Transport of proteins and fluid back to the blood circulation is one essential role of the lymphatic system. Another is immune surveillance, ‘lymphoid organs’ – spleen, thymus, bond marrow – create white blood cells essential for fighting infection, and when this does occur, the lymphatic vessels transport pathogen absorbing immune cells to lymph nodes situated along their length, which can recognise bacteria and viruses, and initiate a defensive response.
a significant amount of the water in lymph is also returned to the blood stream through the nodes. Lymph nodes tend to be found in groups, each filtering a specific drainage territory or region of the body’.
The lymphatic system is also the route by which certain essential fatty acids leave the digestive system and are carried into the body.
In recent years, improvements in scientific visualisation techniques have led to greatly increased interest in the lymphatic system. The number of conditions which it is now known to be involved in, and our understanding of its intricate relationships with other systems and tissues, is steadily growing.
For example, it had long been assumed that most of the fluid entering the interstitium was subsequently returned to the blood stream by re-absorption into venous capillaries, with approximately 10% only being returned by the lymphatic system. This is now known to be wrong and that the lymphatic system alone is responsible for fluid return, which means some important rethinking of our traditional medical and therapeutic ideas.
The Horse’s Lymphatic System
Something to note when comparing the equine lymphatic system to our own is that it reflects the horse’s evolution as a creature almost constantly in motion. This may be why elastin makes up 40% of equine lymphatic vessel walls, assisting them to stretch and contract while on the other hand having fewer smooth muscle cells than those of people.
Horses have approx 8000 small lymph nodes, compared to humans’ approx. 600 larger ones and 60 in the dog. Many lymph node groups which are manually accessible in people are not in horses because of our different anatomy. There is a central dorsal and ventral watershed running along the length of the body, in people it’s possible using MLD to move lymph across this, but in the horse the division is absolute.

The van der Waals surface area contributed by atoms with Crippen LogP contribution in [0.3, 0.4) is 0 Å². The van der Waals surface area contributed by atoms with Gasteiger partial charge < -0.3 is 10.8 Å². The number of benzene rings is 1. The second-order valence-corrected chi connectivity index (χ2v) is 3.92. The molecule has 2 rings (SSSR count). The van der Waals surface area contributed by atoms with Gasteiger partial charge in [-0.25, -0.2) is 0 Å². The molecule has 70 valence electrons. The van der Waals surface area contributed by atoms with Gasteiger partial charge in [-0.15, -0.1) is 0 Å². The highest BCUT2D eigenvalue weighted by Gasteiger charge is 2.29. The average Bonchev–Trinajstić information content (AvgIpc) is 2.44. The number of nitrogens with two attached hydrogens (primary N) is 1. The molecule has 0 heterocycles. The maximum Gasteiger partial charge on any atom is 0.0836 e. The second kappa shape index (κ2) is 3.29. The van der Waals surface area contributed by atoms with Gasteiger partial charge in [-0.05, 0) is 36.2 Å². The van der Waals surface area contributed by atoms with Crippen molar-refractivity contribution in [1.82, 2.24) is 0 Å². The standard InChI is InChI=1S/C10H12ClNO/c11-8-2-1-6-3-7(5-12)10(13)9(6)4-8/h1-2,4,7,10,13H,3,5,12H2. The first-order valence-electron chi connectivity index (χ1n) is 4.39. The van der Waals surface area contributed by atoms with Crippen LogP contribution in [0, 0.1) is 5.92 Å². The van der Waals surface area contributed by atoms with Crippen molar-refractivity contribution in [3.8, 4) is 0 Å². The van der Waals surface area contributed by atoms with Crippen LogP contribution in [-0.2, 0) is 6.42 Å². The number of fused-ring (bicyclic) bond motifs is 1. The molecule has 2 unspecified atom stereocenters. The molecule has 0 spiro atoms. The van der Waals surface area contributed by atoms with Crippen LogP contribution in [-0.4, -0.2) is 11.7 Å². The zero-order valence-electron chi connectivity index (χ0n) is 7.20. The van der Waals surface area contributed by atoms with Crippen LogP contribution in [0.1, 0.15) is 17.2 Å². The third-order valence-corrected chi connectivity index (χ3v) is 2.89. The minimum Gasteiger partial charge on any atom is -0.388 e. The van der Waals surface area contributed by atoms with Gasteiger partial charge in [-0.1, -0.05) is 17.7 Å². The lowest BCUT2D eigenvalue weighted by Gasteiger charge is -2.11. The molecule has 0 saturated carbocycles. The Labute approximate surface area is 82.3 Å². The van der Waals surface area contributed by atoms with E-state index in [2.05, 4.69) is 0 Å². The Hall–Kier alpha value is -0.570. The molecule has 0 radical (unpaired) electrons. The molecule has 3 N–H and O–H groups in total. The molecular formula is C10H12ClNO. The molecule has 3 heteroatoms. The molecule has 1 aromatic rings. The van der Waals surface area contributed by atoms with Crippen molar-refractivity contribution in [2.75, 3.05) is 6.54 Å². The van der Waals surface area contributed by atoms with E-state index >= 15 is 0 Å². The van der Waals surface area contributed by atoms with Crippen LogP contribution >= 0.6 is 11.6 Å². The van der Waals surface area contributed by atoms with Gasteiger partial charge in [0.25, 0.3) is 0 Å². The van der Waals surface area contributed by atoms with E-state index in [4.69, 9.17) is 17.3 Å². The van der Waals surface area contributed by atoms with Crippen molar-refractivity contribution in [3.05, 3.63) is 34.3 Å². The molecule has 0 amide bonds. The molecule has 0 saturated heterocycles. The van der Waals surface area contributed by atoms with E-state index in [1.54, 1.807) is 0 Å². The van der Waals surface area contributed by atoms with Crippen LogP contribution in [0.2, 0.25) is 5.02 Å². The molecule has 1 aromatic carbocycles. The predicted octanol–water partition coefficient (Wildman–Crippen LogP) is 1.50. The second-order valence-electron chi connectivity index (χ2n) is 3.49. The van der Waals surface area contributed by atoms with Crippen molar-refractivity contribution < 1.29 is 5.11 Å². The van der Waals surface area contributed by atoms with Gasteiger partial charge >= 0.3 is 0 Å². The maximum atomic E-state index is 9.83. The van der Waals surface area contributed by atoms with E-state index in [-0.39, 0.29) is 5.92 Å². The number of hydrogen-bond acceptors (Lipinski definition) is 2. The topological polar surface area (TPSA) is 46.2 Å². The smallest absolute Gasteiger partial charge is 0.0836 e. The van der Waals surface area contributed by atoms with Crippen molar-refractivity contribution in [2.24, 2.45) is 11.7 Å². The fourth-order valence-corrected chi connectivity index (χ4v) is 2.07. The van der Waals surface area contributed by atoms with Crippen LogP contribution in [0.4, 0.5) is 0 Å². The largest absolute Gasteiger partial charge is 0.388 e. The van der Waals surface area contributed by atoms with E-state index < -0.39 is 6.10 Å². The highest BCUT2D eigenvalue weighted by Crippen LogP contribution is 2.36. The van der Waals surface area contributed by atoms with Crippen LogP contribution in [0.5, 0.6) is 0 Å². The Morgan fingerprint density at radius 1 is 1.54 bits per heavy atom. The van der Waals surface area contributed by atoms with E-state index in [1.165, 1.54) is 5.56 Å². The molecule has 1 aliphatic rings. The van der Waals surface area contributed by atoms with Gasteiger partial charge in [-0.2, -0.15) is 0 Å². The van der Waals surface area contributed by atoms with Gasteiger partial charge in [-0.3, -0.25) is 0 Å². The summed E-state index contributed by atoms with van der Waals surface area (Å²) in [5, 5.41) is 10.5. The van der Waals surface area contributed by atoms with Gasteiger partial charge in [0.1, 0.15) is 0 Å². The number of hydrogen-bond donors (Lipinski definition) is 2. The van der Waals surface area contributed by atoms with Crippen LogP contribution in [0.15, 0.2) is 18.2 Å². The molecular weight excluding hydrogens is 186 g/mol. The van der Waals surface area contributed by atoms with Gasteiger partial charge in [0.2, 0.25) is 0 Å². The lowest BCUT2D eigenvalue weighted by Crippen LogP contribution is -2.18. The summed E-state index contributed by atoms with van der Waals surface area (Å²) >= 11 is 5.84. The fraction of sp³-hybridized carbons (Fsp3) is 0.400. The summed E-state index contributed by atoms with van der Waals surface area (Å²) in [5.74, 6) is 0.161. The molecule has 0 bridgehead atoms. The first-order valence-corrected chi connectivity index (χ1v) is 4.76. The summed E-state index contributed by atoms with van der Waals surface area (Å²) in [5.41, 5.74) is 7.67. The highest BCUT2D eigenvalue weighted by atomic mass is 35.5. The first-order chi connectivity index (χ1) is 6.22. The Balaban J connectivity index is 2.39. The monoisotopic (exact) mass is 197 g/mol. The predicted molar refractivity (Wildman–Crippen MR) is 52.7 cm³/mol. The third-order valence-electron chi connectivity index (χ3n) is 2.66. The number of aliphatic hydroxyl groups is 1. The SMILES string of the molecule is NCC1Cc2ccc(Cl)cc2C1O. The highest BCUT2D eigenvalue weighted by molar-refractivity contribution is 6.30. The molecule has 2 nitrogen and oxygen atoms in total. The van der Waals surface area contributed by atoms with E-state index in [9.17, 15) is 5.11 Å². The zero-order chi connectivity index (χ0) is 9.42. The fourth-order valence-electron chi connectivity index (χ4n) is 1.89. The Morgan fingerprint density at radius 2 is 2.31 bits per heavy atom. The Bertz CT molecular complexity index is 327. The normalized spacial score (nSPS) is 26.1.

The absence of a significant muscle layer in the horse’s leg between the hoof and the knee and hock joints means the hoof and fetlock ‘pumps’ gain great importance. The hoof pump is responsible for filling and emptying the lymphatic initial vessels and collectors through the interplay between ground contact and suspension of the moving foot. The hoof wall acts like a pressure container, influencing both lymph and blood vessels, and the lymphatic system’s essential role in fluid balance is especially important in the tightly confined structure of the hoof. The action of the mobile fetlock and the contraction of the elastic fibres in the vessel walls are almost exclusively responsible for the drainage of lymph from the hoof towards the knee and hock joints. The whole of the hoof tissue fluid enters directly into the lymph deep collector system of the leg. In the area of the pastern and fetlock, collector vessels of the skin drain directly into the deep collector vessels, which may increase the risk of infection in the lower limb.
The evolution of the horse’s leg may leave it vulnerable to lymphatic problems. Considering the close role horses have played in our lives for so long, it’s easy to forget that they aren’t really suited for domestication. We want them to be sheltered in nice, comfortable boxes, but their lymphatic systems would much prefer them to be walking many miles a day. This lack of movement can cause problems for the lymphatic system such as ‘filled legs’/’stocking up’, which may eventually lead to lymphangitis. Stable and exercise bandages and even boots, have been shown to adversely affect the blood and lymphatic circulations of the leg.
The Dog’s lymphatic system
Although the lymphatic systems of different mammals show variations reflecting each species evolution, they are fundamentally alike, such that a wide variety of animals are routinely used to explore the human system. The dog’s lymphatic system therefore shares much in common with those of humans and horses, and perhaps the most striking difference is that the dog has approximately 60 larger lymph nodes compared to the horse’s 8000 small ones.